7 Welsh Christmas traditions you’ll wish we still celebrated

Don't get your Mari Lwyd out this Halloween

7 Welsh Christmas traditions you’ll wish we still celebrated

From midnight mass to carol singing, there are plenty of Christmas traditions that are firmly part of the festivities.

But there are a few Welsh traditions that you might not know about. Some are heart-warming, others are downright strange… but they all were once a celebrated tradition in Wales.

1. The Mari Lwyd

The Mari Lwyd was the name given to a decorated horse’s skull, which was part of an unusual New Year’s ritual in 19th century Wales.

The skull would be decorated with bells and draped in a white sheet before being placed on top of a wooden pole. The figure would then be carried from door to door by a group challenging others to a battle of Welsh verse.

This strange tradition still takes place in some part of Wales and will run as part of a Widders annual event near Chepstow Castle on the 17 of January.

Don't get your Mari Lwyd out this Halloween

Don’t get your Mari Lwyd out this Halloween

2. Carols by twilight

Attending a Plygain service from 3am-6am on Christmas morning was once a key festive tradition in 19th century rural Wales.

While many people would rise early for the service, most would stay awake through the night before attending. This twilight tradition would involve unaccompanied male voices singing three or four part harmony carols in the local parish chapel as a way to see in the celebrations of Christmas Day.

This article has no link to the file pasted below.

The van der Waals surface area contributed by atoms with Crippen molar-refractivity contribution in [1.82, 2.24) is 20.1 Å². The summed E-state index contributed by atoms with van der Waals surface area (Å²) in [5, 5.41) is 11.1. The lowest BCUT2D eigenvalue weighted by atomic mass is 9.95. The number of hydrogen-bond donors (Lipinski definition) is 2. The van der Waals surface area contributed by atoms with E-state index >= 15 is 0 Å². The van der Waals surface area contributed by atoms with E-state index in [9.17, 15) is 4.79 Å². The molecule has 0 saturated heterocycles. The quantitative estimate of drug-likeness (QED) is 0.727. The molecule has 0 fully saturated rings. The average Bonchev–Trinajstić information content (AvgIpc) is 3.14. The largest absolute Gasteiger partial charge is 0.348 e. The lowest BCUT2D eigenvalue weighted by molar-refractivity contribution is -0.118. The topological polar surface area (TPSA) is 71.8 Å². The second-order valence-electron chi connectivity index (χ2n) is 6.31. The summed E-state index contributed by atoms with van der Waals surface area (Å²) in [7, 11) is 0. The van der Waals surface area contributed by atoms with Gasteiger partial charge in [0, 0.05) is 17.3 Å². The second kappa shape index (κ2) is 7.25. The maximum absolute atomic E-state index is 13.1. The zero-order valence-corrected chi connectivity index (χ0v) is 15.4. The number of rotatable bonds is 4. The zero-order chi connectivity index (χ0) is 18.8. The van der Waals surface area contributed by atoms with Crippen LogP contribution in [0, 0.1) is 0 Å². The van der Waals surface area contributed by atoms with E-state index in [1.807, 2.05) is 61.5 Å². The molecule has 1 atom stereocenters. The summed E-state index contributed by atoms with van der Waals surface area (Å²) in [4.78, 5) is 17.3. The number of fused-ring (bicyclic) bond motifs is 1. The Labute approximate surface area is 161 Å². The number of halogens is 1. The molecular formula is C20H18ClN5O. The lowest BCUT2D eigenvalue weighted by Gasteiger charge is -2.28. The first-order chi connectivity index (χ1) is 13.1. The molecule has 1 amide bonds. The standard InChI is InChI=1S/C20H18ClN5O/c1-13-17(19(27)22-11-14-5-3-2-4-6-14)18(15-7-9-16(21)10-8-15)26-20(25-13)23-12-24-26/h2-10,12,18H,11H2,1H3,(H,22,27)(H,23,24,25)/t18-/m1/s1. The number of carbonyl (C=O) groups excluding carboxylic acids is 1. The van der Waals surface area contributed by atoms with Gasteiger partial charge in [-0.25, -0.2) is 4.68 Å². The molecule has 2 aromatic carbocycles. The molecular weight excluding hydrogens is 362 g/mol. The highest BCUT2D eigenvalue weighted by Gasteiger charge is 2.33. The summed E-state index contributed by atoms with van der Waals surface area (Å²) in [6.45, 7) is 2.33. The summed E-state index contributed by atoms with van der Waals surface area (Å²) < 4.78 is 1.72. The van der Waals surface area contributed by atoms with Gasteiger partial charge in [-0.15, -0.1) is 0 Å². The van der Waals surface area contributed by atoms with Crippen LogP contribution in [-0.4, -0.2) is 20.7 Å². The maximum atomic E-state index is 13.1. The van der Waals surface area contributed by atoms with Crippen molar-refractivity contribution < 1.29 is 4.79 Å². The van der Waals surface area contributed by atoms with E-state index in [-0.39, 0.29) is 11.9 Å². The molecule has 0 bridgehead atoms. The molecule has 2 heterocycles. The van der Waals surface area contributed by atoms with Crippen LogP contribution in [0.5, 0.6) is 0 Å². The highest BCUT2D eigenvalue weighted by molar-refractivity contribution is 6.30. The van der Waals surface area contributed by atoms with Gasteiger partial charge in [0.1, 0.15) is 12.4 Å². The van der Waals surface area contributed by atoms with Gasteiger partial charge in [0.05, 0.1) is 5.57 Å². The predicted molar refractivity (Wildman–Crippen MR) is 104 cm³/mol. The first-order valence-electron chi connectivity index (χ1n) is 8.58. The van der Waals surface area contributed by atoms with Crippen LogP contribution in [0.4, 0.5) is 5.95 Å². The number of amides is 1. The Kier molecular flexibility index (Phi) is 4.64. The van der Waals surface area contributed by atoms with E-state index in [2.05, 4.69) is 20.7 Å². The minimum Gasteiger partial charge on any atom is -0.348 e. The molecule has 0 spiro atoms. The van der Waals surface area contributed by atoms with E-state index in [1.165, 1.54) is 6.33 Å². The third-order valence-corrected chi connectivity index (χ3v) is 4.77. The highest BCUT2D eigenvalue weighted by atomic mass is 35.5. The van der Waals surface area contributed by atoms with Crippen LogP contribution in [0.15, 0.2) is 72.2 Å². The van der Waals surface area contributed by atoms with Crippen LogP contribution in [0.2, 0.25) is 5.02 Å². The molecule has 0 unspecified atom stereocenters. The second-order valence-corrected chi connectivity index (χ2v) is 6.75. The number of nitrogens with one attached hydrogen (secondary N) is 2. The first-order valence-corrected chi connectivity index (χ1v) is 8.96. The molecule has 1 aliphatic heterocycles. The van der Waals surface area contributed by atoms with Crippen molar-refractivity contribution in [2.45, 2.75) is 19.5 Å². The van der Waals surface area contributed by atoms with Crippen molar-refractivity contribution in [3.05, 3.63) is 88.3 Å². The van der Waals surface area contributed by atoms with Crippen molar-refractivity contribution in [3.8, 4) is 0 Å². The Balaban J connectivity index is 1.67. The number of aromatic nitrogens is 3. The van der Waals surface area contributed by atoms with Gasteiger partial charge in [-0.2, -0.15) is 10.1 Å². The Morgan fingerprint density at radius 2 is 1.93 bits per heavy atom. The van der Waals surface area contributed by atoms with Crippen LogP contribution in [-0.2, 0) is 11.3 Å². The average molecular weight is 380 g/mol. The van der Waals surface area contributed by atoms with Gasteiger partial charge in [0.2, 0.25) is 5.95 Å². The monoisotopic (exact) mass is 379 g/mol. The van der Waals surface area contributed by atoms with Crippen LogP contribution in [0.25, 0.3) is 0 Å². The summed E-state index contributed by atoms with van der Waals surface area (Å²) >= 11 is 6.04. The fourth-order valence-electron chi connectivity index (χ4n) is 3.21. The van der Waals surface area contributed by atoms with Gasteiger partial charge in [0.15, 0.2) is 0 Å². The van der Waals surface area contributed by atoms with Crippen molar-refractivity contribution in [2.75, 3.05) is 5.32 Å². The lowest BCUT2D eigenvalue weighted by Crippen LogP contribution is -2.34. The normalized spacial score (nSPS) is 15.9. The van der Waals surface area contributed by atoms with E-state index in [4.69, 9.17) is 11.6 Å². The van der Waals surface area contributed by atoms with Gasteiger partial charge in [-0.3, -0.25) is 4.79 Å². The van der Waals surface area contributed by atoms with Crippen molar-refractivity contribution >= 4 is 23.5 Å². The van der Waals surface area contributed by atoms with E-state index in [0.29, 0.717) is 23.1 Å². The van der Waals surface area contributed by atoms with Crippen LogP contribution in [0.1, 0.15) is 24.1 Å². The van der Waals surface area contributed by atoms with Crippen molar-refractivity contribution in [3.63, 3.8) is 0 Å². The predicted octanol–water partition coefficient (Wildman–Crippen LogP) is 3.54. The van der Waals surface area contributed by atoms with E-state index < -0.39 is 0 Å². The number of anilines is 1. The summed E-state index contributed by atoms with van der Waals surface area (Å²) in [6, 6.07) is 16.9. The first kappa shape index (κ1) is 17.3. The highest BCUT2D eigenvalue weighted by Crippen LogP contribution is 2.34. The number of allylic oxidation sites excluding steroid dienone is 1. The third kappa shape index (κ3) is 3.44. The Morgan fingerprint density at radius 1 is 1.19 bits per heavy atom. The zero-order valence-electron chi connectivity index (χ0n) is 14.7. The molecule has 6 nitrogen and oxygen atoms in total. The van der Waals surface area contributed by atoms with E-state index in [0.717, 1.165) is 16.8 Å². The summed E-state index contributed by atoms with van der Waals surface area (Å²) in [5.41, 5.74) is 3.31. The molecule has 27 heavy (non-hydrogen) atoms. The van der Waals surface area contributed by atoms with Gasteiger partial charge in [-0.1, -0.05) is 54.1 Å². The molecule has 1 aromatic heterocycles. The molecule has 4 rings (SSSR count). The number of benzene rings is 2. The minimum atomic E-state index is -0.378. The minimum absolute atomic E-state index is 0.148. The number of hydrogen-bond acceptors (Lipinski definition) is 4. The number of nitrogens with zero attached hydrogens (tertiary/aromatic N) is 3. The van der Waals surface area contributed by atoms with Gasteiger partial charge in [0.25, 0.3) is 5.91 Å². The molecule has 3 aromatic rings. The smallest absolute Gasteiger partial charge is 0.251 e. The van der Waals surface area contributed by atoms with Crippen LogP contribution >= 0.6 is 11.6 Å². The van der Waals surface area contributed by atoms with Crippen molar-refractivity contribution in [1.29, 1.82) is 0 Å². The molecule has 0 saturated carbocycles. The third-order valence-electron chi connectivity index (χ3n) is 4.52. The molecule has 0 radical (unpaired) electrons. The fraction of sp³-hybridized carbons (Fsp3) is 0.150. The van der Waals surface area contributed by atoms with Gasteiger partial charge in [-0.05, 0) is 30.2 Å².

The Plygain tradition still lives on in many areas of Wales and often plays a role in the Cadw Christmas events calendar at sites such as Tintern Abbey and St Davids Bishop’s Palace.

3. Wren day

On Twelfth Night in 19th century Wales, groups of men would go out ‘Hunting the Wren’. Once captured, the tiny bird would be caged in a wooden box and carried door-to-door for all to see.

The rural parish community of Carew, home to one of Cadw’s most famous monuments, the Carew Cross, could have been a setting for this extraordinary tradition.

4. Calennig

From dawn until noon on New Year’s Day, children in early 19th century Wales would go from door to door, singing rhymes, splashing people with water and asking for calennig, which were gifts of small change.

Blaenavon Ironworks’ Stack Square would have been a prime spot for resident children to ask for Calennig – and what’s more, it is quite possible that the spooky Mari Lwyd was carried from door to door at the square too!

5. Holming

The day after Christmas was celebrated in early 19th century Wales with the unpleasant ritual of “holming.” Thankfully now an extinct custom, the last person to get out of bed in the morning would be beaten with prickly holly sprigs. Ouch!

6. Christmas toffee

Noson Gyflaith (Toffee Evening) was a traditional part of Christmas and New Year festivities in some areas of north Wales during the late 19th century. Families would invite friends to their homes for supper followed by games, making toffee (or taffy), and storytelling.

The resident cooks at Castell Coch’s kitchen may well have produced some good old-fashioned taffy during Lord and Lady Bute’s occupancy.

7. Wassail bowls

Drinking from the wassail bowl was a lucky New Year tradition in Wales at the turn of the century.

Taken from Anglo-Saxon and Tudor customs, the ornate bowl would be filled with fruit, sugar, spices and topped up with warm beer.

Just imagine the wassail bowl being passed around at Caerphilly Castle’s Great Hall.

To find out more visit the Cadw website.

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